Last month, a sudden thunderstorm with 60-70 mph winds rolled into Indianapolis, causing a stage at the Indiana State Fairgrounds to collapse onto concertgoers. It was a horrific accident, resulting in 7 deaths. Additionally, over 40 other people were injured, many of them seriously.
Despite the large numbers of people seriously injured and killed as a result of the stage collapse, the state of Indiana is limiting damages to $5 million, to be split amongst the large number of people affected. This is because an Indiana law limits the state’s liability to $5 million per accident, regardless of the number of people injured or killed in the incident.
Many people have begun to question the fairness of the liability limit given the magnitude of the incident. In fact, State Rep. Ed DeLaney, D-Indianapolis intends to introduce legislation to increase the state’s liability limits for this incident and allow victims of the stage collapse to be fairly compensated for their injuries, as explained in this Courier-Journal article:
Delaney argued that the state has greater responsibility because it invited people to the Aug. 13 concert and didn’t inspect the safety of the outdoor stage that strong winds blew onto the crowd. “Our role is so deep that we need to take care of our people, he said.
Meanwhile, a lawsuit has been filed on behalf of a woman who was injured and whose same-sex partner was killed in the stage collapse. The couple were joined in a civil union in Illinois earlier that summer, but because it’s highly likely that the state of Indiana won’t recognize their union, she may not be entitled to collect damages on behalf of her deceased spouse.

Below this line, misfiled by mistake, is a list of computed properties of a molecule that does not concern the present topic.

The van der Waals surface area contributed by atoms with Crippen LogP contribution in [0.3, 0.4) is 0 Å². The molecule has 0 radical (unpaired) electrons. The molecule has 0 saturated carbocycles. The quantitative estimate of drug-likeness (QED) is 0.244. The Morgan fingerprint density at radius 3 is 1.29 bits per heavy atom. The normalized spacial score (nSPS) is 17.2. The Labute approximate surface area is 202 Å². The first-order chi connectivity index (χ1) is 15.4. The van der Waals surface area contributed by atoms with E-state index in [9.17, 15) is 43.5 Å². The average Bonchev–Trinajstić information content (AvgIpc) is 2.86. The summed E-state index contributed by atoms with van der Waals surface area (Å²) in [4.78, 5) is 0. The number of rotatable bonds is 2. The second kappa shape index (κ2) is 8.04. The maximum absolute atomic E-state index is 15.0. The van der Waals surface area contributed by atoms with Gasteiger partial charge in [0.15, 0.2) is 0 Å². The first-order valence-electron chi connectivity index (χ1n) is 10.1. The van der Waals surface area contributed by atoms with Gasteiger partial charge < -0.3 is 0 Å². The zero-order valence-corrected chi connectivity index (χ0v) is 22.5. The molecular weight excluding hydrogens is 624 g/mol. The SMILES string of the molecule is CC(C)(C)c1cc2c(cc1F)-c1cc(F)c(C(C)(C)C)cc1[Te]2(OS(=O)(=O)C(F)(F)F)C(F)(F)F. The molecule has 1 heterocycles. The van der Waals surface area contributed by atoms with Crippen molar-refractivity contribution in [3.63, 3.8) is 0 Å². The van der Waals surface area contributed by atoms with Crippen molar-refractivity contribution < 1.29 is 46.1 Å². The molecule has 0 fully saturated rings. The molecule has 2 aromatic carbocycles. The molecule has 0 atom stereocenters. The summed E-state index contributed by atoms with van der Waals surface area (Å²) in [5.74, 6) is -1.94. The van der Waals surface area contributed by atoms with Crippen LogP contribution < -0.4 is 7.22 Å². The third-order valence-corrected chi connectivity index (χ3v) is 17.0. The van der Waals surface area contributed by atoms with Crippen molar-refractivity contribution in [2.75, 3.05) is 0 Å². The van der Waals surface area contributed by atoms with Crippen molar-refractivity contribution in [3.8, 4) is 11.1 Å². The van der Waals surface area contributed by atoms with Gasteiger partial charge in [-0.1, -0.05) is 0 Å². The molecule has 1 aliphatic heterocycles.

(Her attorney) Allen claims that the lawsuit aims to compel Indiana to change its policies. That includes what he called its “puzzling” and “wrong” cap on how much the state can pay out “no matter how many people are harmed, now matter how many are injured”…
The lawyer alleged that the event’s organizers “cut every corner that they possibly could,” calling their actions before and during that night “reckless.” He claimed that the fact there was a limit on possible damages didn’t give enough incentive to take every safety precaution.
Hopefully, the legislation increasing the damage limits will pass. If not, let’s hope that the victims receive sufficient compensation to help them recover from this horrific accident. Their lives may never be the same, but at least appropriate compensation will allow them to obtain much-needed treatment so that they can move on with their lives, as best they can, in the wake of this tragedy.